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I am designing a schema for E-Commerce app, in which I would have 3 tables i.e Orders, Products, Customers.

So Should we store customer_id and product_id in Orders table straightaway.

The limitation to this is when a product or customer updates their attributes( i.e product price or customer name ), the orders table doesn't reflect them.

For Ex: A Customer bought a product at $10, but later on the product price gets updated to $20.So now when we are referring to this order by product id we would get the result as it was bought at $20 instead of $10.

SOLUTION 1:

One solution would be to insert a new row into products table whenever an updates occur and perform a soft delete to that product so that it can be referenced from orders table.

SOLUTION 2:

Store most of the details in product and customer details in orders table.

SOLUTION 3:

Create a temporary table of customers and products whenever there is an update to these tables.

I am very much open to any other suggestions.

share|improve this question

One thing that you seem to be missing is a orderLineItem table for anything other than the most simple solution, where there is one product/order.

Now, that being said, you can do the products table in several ways.

Assuming that price is your only variable in the products table that you want to change, you can have a separate pricePoints table, that would store the price for any item at any given time. You would then use the ID from this table in your orders table and use that to get to the productID from the products table. A slightly more inefficient way to store this (but faster for retrieval) would be to store both the productId and the pricePointId in the orders table.

You could also do this by simply storing the price paid amount in the orders table. This gives you a little more flexibility to add discounts and pricing rules. You do need to be concerned about auditing the price though if you do it this way. Why was this price charged for this line at this time is going to be a common question.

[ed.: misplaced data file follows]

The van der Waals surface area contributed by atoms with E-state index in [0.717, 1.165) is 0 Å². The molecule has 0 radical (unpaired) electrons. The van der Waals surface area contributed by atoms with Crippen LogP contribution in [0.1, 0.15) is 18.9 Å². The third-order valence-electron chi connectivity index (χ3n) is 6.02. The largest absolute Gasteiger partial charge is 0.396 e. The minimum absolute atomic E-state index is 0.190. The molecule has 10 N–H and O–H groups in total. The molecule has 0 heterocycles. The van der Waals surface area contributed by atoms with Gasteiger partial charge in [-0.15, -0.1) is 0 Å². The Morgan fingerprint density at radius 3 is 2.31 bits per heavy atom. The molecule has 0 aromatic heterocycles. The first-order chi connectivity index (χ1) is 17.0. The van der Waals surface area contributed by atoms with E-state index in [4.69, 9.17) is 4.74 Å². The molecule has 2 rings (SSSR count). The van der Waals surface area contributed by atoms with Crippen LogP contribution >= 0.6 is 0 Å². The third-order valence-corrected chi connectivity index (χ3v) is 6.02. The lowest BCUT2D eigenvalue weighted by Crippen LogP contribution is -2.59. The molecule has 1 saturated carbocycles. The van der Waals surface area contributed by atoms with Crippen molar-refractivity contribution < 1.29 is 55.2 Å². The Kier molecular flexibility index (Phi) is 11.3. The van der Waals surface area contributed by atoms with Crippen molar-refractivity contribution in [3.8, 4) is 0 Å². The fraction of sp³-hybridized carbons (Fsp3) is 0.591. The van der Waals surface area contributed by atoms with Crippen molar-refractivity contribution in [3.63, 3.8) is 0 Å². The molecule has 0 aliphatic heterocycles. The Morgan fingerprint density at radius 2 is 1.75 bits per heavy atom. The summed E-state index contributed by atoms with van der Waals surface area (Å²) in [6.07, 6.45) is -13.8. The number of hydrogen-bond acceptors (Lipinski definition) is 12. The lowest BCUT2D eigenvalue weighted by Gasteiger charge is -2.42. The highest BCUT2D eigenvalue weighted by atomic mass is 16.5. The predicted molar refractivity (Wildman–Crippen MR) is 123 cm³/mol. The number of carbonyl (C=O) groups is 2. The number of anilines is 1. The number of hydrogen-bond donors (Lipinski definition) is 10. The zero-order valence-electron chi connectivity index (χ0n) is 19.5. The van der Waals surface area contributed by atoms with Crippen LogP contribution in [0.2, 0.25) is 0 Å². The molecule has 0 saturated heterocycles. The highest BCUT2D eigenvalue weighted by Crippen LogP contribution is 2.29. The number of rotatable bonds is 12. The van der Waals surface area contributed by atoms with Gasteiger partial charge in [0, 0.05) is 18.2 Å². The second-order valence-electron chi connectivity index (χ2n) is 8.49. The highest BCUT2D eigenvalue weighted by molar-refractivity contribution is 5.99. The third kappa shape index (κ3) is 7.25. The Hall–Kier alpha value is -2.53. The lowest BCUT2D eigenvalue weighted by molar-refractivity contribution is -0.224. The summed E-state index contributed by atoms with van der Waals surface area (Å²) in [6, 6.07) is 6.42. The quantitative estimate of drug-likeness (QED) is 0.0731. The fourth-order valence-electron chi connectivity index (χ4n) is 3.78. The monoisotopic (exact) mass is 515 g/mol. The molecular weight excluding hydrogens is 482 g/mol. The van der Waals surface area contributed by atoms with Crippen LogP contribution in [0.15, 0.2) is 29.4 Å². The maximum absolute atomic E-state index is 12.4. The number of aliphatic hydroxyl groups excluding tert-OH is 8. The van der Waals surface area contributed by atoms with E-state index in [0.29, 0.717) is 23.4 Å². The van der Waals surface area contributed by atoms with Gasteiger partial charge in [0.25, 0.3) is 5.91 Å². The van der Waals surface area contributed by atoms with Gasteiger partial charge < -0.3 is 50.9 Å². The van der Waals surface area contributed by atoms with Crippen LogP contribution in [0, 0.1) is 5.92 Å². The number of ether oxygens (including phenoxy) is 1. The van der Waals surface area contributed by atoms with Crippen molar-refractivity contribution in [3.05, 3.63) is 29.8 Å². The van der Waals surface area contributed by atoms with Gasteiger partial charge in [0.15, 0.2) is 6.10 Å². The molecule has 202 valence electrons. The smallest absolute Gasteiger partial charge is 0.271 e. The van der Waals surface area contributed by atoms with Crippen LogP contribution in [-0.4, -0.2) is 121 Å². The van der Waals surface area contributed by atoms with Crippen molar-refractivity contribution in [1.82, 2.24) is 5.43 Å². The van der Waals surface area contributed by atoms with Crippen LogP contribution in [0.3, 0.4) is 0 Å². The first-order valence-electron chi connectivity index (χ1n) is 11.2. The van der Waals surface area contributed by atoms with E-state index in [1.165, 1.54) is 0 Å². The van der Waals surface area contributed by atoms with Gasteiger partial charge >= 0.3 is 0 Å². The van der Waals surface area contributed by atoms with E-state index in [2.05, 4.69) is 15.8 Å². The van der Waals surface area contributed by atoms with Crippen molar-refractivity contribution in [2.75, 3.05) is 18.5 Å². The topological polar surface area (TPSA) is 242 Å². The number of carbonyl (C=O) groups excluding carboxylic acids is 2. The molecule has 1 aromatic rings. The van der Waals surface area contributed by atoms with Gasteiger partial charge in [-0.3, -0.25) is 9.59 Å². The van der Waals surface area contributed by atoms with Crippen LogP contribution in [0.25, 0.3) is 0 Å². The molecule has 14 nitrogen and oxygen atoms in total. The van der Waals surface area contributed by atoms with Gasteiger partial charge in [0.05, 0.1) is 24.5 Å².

You need to know how much the customer paid for the product at any time. It's not so important to know how much the customer would have paid for the order if they bought it today.

Customers are a slightly different issue. Some of the information in a customer table is transient. Some of it has to be fixed for the order. Lets say that the customer has a name, address, billing address and shipping address. At the time of the order, the shipping and billing addresses have to be absolutely fixed. You don't want to go back in three weeks and discover that the shipping address was changed. But, by the same token, you might like the name to be updated if a customer changes their maiden name, for example.

Now, all that being said, we aren't going to design your schema for you. There are a lot of good resources out there for how to design a simple e-commerce database.

share|improve this answer
    
@Brian.your solution closer to Solution 3, so then rather than then creating a separate table of as pricePoints why not store the price directly in orders table.A customer can change his shipping address for order#1 it is different address whereas for order#2 he may want to ship at a different address as he wanted to gift someone.lastly I'm not expecting someone to design a schema for me but I want someone to share their experience in designing those.As I have already searched thr net and found some articles.Here's one promising one.princeton.edu/~rcurtis/ultradev/ecommdatabase.html – Ninad Ajnikar Jun 19 '13 at 15:20
    
That DB in that link looks like a pretty good start. I did recommend putting the price paid in the orders table. The benefit of adding the complexity of a price points table, separate from the product is that the price points rule engine use this for more than just date based pricing. So, let's say that you also had volume and VIP pricing. The price points table would give you the ability to create prices for those as well. – Brian Hoover Jun 19 '13 at 15:37
    
Thanks for your suggestions Brian... I would still go in depth with that db design and move forward accordingly – Ninad Ajnikar Jun 19 '13 at 15:44

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